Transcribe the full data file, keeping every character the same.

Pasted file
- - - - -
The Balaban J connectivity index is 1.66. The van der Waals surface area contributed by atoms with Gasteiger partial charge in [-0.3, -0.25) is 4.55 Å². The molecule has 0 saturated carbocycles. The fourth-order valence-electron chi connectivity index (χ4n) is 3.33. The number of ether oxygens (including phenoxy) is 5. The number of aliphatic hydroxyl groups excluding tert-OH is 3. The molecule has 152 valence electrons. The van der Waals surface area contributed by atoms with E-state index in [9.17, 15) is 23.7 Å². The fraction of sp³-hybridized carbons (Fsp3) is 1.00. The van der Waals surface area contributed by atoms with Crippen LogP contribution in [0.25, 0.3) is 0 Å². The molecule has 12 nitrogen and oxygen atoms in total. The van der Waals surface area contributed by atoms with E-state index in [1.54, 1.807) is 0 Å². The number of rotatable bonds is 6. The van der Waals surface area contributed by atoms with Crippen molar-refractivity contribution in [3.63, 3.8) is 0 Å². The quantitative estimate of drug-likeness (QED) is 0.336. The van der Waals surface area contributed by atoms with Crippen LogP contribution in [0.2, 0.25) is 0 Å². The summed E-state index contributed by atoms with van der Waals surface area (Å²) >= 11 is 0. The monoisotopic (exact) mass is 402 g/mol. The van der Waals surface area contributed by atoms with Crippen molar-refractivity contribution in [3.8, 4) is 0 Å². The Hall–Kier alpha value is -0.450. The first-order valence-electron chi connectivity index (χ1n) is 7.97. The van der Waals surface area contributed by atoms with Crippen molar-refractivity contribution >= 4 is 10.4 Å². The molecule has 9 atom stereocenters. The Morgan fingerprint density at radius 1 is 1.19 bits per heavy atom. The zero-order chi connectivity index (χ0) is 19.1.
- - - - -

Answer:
The Balaban J connectivity index is 1.66. The van der Waals surface area contributed by atoms with Gasteiger partial charge in [-0.3, -0.25) is 4.55 Å². The molecule has 0 saturated carbocycles. The fourth-order valence-electron chi connectivity index (χ4n) is 3.33. The number of ether oxygens (including phenoxy) is 5. The number of aliphatic hydroxyl groups excluding tert-OH is 3. The molecule has 152 valence electrons. The van der Waals surface area contributed by atoms with E-state index in [9.17, 15) is 23.7 Å². The fraction of sp³-hybridized carbons (Fsp3) is 1.00. The van der Waals surface area contributed by atoms with Crippen LogP contribution in [0.25, 0.3) is 0 Å². The molecule has 12 nitrogen and oxygen atoms in total. The van der Waals surface area contributed by atoms with E-state index in [1.54, 1.807) is 0 Å². The number of rotatable bonds is 6. The van der Waals surface area contributed by atoms with Crippen molar-refractivity contribution in [3.63, 3.8) is 0 Å². The quantitative estimate of drug-likeness (QED) is 0.336. The van der Waals surface area contributed by atoms with Crippen LogP contribution in [0.2, 0.25) is 0 Å². The summed E-state index contributed by atoms with van der Waals surface area (Å²) >= 11 is 0. The monoisotopic (exact) mass is 402 g/mol. The van der Waals surface area contributed by atoms with Crippen molar-refractivity contribution in [3.8, 4) is 0 Å². The Hall–Kier alpha value is -0.450. The first-order valence-electron chi connectivity index (χ1n) is 7.97. The van der Waals surface area contributed by atoms with Crippen molar-refractivity contribution >= 4 is 10.4 Å². The molecule has 9 atom stereocenters. The Morgan fingerprint density at radius 1 is 1.19 bits per heavy atom. The zero-order chi connectivity index (χ0) is 19.1.